SwingCase Truck Storage Box Review

SwingCase Undercover Swinging Truck Bed Toolbox

SwingCase Undercover Swinging Truck Bed Toolbox

Manufacturer: SwingCase
Price: $398
We recently hooked up with Real Truck to do a detailed review of the SwingCase Truck Storage Box. This is a great option to use otherwise often wasted space to organize tools and gear in your work truck more efficiently. It was easy to install and worked smoothly. And while we came up with a few recommendations for improvement, as we usually do, we were overall pretty excited about it. So if you want all our thoughts, kudos. and critiques, then read on!

Features and Specifications | SwingCase Truck Storage Box


  • Locking Latch and Hinge pin
  • Easy reach pull out handle
  • Maximizes otherwise often wasted space
  • Bed elevated to allow for full width panels/sheets
  • Easy to remove and reinstall when extra bed space is needed
  • One-year warranty


  • Material: Poly Plastic
  • Outer dimensions: upper case 29” long, lower case 15” long, 8” wide
  • Inner dimensions: 15” max depth, 8” min depth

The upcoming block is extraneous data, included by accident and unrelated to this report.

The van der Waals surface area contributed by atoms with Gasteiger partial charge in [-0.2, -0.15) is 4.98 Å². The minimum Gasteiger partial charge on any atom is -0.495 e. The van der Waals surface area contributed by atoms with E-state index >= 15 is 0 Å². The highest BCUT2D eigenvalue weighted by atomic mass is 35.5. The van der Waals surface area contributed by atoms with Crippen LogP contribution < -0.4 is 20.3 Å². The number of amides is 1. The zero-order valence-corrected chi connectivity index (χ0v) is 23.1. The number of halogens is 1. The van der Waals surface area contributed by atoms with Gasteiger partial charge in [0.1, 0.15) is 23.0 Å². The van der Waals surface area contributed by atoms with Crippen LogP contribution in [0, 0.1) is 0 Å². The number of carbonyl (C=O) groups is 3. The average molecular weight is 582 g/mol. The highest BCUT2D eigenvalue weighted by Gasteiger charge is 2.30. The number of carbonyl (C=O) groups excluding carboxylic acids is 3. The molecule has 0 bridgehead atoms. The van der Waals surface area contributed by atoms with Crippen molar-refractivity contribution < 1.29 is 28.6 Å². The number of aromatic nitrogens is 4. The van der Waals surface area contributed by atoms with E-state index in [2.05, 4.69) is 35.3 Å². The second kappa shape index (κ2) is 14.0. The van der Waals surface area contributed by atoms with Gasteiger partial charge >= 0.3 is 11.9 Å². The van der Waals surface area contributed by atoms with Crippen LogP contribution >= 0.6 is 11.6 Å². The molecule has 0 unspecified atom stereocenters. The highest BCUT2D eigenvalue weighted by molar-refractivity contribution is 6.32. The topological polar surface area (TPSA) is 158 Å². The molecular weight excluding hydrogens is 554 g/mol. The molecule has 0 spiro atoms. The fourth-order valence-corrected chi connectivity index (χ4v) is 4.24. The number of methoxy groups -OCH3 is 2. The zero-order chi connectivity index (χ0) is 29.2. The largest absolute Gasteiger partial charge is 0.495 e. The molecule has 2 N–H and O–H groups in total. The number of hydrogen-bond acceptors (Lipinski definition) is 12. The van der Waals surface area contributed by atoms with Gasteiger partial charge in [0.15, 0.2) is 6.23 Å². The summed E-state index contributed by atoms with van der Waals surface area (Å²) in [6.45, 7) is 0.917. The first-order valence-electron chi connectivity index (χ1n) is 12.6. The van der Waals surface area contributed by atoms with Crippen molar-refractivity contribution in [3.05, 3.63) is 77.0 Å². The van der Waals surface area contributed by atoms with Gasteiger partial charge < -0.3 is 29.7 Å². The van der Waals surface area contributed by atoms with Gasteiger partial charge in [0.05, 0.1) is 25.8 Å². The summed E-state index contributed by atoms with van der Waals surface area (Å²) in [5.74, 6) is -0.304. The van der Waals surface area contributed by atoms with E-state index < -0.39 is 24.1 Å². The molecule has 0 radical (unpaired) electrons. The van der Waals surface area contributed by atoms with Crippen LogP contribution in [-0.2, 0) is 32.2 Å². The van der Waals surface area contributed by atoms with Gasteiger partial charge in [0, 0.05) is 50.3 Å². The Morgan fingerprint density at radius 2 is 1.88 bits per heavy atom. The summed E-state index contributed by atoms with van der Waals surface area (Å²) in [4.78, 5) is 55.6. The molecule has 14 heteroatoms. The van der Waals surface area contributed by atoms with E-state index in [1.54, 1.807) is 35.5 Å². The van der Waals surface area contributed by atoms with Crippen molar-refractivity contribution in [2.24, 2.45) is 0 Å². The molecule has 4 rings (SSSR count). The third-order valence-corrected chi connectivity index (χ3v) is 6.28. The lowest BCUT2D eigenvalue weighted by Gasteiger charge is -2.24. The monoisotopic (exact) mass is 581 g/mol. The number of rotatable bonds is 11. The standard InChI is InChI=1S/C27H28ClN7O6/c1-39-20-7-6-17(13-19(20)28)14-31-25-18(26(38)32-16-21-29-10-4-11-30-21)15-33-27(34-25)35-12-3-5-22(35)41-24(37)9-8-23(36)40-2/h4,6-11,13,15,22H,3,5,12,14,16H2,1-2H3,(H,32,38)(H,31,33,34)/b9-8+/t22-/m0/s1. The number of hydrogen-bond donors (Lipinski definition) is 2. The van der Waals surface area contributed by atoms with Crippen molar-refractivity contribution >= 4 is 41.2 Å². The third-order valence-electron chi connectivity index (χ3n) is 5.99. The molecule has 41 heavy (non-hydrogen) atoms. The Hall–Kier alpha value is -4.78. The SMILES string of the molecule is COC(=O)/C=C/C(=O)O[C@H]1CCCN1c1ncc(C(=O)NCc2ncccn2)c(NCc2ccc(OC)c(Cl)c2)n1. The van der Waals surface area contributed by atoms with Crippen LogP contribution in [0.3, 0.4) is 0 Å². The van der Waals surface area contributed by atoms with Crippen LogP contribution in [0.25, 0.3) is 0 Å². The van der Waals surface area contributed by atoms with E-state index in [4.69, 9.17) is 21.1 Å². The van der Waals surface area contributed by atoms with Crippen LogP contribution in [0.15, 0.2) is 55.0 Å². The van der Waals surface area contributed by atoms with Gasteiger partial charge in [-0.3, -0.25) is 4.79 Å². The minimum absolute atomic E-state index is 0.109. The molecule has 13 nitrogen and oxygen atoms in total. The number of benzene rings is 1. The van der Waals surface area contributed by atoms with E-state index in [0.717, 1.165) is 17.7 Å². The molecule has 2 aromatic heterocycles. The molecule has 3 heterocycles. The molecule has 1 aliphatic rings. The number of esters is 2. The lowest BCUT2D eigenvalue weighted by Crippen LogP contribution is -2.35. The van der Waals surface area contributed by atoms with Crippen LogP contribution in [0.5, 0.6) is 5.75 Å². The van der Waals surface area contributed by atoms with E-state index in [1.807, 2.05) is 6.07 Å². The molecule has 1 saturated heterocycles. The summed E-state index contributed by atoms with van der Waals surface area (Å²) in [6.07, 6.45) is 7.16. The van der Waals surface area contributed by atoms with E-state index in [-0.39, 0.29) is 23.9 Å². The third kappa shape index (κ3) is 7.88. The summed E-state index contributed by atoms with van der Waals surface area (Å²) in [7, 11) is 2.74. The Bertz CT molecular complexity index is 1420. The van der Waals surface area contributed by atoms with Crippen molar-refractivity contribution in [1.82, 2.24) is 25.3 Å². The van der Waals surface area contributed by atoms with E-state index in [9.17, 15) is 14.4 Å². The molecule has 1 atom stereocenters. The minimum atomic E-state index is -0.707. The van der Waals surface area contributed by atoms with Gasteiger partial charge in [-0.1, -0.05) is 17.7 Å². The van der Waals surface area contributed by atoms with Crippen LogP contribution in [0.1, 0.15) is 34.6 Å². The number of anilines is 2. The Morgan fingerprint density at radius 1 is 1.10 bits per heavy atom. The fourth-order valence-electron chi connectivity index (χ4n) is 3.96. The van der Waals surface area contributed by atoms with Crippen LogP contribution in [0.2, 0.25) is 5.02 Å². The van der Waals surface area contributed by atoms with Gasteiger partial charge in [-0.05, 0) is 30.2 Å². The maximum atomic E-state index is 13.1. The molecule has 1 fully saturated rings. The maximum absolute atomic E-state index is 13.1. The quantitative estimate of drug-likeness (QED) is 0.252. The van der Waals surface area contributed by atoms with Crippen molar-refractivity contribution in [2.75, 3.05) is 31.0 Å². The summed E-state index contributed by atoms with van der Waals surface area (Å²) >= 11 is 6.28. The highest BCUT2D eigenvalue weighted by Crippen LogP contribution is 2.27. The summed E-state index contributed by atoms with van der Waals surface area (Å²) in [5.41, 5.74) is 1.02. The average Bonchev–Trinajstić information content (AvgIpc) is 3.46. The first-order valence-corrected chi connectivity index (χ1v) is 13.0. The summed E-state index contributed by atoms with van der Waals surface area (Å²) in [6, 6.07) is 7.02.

• Recommended Weight Capacity: 75 lbs.
  • Price: $398/set (driver and passenger side boxes)


Installation of our SwingCase Truck Storage Box was very straightforward and easy. It took about 10-15 minutes per side. And all it really required was a socket set and a torx head bit + driver. We removed the taillights first to get access to the through holes pre-drilled where the back hinge plate mounted.

Then we unbolted the pre-installed tie down plates and used the existing torx head bolts to fasten the latching plate right over the top of the tie down plate. This allows you to still use the tie down point if, for instance, you decided to temporarily remove the SwingCase Tool Box.

Overall Performance

The SwingCase rotated out about 130 degrees from the locked position. This made it easy to reach the tray and items on top but we still had to do some leaning to reach items on the bottom of the case. This wasn’t a big deal as it was still a significant improvement from having items slide to the front of the bed and needing to climb in to grab them. This also may not be an issue for tall folks. Overall the swing and locking actions consistently worked great. The SwingCase fit well and was very well sized. If the case was any bigger it might get overloaded easily. If it was any smaller than it wouldn’t fir enough tools/gear to be very practical. So it fit the Goldilocks mantra of being “just right.”

We were pleasantly surprised at just how much stuff we could fit in the SwingCase. The non-standard shape means that not all tools may fit in the case, but overall we got every tool we wanted into the case. We dedicated the drivers side case to hand tools and PPE. The passengers side case was dedicated to straps and ropes.

Key Design Features

Security Features